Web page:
Fans of El Brute can take some reassurance that the each council will retain its separate status with its own elected officials. So, if you were expecting some kind of super-authority with fewer councillors you’ll be disappointed. Ah well, another time maybe. The arrangement will initially deliver savings in management costs but cost reductions in service commissioning and provision are expected to follow.
At the top of the tree the two councils will be managed by a single Chief Executive and single Deputy Chief Exec. These are expected to be Paul Martin, currently Chief Executive at Wandsworth (Richmond’s Gillian Norton will retire in 2016) with Mark Maidment as his Deputy (currently El Brute’s Director of Finance and Corporate Services). Well, at least the head honcho issue has been resolved nice and early.
And as for Kingston Council with which Richmond had been flirting for some time in search of new ways to jointly commission and provide services, El Brute Leader Lord True, aka the Blue Baron, said, “We could not agree on a single, joint management approach which could work effectively for both authorities”. Bam! So, it looks like a case of, “Sod you, you can have the bloody Gloriana and be done with it”.
With councils across the country needing to make big savings, it makes sense for them to look for new ways to cut costs. What this means for the residents and businesses of Richmond, Wandsworth and, of course, Twickenham who use their services remains to be seen. Indeed, what this means for those currently employed by the two councils remains to be seen too. The intention is that each council will retain its own identity and be able to focus on its own priorities. How this new model actually works in practice with a shared infrastructure supporting two boroughs is likely to be the biggest challenge of the new approach. What does it all mean? Will it succeed? Only you know the answers to those questions… and our dear leaders, of course.
* Richmond Council Press Release
Gloriana at Twickenham in 2012
After last summer’s Battle of Orleans Gardens, it looks as if the royal row barge Gloriana will be going to Kingston. The site in question is Canbury Gardens. According to the Kingston Guardian, barge boss Lord Sterling has written to Kingston Council saying that the non-tidal location would be ‘an ideal home for Gloriana’. The intention, at least on Lord S’s part, is that the project can ‘meet a deadline of June 2016′. Kingston Council are supportive of the plan. It will be interesting to see more details on exactly what’s being proposed, who’s going to be paying for it and what the locals think.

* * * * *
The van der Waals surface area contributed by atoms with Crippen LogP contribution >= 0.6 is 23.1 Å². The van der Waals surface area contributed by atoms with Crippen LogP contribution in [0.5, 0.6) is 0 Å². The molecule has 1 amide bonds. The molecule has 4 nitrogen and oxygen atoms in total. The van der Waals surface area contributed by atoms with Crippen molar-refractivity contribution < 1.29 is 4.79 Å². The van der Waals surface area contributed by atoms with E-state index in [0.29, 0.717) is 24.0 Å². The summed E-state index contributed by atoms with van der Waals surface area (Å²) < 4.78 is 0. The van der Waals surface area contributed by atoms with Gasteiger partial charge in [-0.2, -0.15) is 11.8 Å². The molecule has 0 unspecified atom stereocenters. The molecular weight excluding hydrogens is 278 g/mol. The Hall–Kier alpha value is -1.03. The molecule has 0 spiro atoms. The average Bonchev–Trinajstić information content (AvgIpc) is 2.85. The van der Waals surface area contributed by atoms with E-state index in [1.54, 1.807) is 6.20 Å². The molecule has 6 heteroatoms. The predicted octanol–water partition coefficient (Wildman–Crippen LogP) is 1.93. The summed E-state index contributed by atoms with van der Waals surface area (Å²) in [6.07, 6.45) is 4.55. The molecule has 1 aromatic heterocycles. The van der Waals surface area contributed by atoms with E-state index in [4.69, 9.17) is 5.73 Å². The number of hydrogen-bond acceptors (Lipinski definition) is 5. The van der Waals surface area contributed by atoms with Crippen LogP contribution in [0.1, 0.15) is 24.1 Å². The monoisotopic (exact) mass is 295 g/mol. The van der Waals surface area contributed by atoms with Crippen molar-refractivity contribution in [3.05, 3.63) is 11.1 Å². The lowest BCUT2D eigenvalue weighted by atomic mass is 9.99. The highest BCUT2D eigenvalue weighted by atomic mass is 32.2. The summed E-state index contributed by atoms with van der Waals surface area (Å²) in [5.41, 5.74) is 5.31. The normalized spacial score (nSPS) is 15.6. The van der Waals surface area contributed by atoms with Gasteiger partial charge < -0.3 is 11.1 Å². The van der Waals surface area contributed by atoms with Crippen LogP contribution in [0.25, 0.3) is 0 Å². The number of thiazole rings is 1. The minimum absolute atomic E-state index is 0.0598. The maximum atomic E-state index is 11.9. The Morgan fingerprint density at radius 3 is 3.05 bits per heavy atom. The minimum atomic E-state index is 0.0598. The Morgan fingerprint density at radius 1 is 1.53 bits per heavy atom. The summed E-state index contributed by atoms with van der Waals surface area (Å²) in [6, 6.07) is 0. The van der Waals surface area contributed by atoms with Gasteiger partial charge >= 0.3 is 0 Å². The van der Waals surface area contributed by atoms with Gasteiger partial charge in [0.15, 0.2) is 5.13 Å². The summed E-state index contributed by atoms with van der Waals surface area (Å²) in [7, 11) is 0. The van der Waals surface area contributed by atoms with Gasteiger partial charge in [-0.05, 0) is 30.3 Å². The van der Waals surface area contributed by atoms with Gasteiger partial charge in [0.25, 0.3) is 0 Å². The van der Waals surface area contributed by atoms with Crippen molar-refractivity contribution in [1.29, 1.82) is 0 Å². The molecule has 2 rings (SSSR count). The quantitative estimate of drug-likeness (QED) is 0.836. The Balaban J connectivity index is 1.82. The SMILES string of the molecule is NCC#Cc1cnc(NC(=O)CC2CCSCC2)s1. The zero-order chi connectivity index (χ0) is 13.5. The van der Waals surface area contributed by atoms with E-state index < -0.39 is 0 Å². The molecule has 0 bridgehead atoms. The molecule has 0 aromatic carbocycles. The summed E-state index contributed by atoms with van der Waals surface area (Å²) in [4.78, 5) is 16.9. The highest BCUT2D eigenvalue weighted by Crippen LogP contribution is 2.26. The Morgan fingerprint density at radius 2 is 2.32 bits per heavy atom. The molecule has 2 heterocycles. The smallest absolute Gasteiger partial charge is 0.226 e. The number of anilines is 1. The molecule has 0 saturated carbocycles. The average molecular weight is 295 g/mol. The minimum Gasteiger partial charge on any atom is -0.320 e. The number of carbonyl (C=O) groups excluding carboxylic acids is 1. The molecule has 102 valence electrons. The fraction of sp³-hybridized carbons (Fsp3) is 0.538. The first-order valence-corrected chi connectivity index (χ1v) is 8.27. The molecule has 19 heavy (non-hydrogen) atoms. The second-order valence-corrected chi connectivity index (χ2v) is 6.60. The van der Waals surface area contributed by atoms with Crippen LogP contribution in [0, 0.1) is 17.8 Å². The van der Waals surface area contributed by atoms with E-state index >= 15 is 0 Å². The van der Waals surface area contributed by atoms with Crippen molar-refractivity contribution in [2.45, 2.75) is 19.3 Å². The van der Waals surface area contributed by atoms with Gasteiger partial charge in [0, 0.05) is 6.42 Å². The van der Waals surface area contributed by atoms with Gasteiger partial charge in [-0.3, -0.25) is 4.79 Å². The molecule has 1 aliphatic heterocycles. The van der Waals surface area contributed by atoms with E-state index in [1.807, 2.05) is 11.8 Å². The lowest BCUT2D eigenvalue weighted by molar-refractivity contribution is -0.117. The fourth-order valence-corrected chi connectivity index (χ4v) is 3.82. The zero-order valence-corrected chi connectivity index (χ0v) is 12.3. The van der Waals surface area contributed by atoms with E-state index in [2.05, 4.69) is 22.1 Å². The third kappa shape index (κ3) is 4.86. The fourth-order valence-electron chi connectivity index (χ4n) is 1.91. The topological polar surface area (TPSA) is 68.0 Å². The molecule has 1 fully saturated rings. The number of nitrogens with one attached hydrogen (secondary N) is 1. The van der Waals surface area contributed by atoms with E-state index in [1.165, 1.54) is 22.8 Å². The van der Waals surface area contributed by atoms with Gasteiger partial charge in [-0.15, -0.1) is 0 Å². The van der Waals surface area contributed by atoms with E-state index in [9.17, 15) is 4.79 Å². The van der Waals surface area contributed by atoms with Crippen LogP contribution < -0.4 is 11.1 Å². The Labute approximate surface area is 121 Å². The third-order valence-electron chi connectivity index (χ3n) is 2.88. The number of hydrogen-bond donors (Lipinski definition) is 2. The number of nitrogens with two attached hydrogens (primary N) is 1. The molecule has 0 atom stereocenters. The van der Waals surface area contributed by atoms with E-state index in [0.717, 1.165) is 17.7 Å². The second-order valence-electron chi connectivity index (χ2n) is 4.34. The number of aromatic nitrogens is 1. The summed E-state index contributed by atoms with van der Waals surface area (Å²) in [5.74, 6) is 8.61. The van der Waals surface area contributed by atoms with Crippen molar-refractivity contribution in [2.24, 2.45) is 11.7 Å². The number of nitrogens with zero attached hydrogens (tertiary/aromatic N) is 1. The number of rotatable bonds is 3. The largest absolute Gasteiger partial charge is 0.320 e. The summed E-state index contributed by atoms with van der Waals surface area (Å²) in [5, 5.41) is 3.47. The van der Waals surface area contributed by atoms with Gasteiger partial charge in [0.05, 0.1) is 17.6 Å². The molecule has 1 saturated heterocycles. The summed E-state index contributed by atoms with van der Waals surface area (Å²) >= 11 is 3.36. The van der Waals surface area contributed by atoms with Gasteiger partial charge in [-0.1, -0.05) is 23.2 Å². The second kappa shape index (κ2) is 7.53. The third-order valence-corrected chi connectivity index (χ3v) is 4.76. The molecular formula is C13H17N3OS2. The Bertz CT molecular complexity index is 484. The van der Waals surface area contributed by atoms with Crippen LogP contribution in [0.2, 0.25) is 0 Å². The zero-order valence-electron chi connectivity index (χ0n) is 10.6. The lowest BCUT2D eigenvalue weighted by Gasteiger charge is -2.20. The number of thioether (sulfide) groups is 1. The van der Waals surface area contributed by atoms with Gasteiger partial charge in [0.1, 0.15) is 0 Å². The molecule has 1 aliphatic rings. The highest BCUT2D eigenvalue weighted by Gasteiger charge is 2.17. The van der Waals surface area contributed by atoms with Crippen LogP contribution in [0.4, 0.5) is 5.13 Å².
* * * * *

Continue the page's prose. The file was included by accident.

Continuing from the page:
As you probably know, Canbury Gardens already has a large boathouse and pub and so whatever gets built for Gloriana would be in good company. Good location? Bad location? Most would agree that it’s a better location than Orleans Gardens.
* Kingston Guardian link
Give us a wave!
So you don’t want more planes groaning their way over your house on their way into and out of Heathrow Airport? You are not alone. You think Gatwick might be a better option. Or Bournemouth even? You are, perhaps, a bit of a nimby. Don’t worry, that’s not only normal, it’s sometimes even laudable. Or maybe you think we shouldn’t be facilitating more flights at all, most of which probably aren’t really necessary. Well, get you and your green credentials! On the other side of the debate, who’s shouting loudest for more aircraft capacity? It’s Heathrow of course. That’ll be Heathrow Airport, the airport owned by Ferrovial of Spain, whose primary concern is (or at least should be) keeping its shareholders happy. Its priority is not protecting local jobs or supporting a community or even boosting the UK economy generally. Heathrow is a business. If building a hub airport in the Thames Estuary or on the sleepy village of Upton-upon-Dupton made better commercial sense than expanding Heathrow, they’d be all over it like a rash. If they could outsource a third runway to India, they’d be strategising it and workshopping it right now. That’s fine, and that’s why nimbys are fine too.
Good news for fans of the footbridge across the A316 at St Margarets roundabout. As you will recall, last summer TfL proposed to do away with the footbridge and install a new ‘toucan crossing’ facility at the site. Cue much outrage from regular crossing users, not least the pupils (and parents) at St Stephen’s Junior School just next door. Improved crossings seemed sensible but doing away with the footbridge, perhaps the safest way to get across the road, seemed more like a way of saving money on repairs than improving anyone’s road crossing ‘experience’.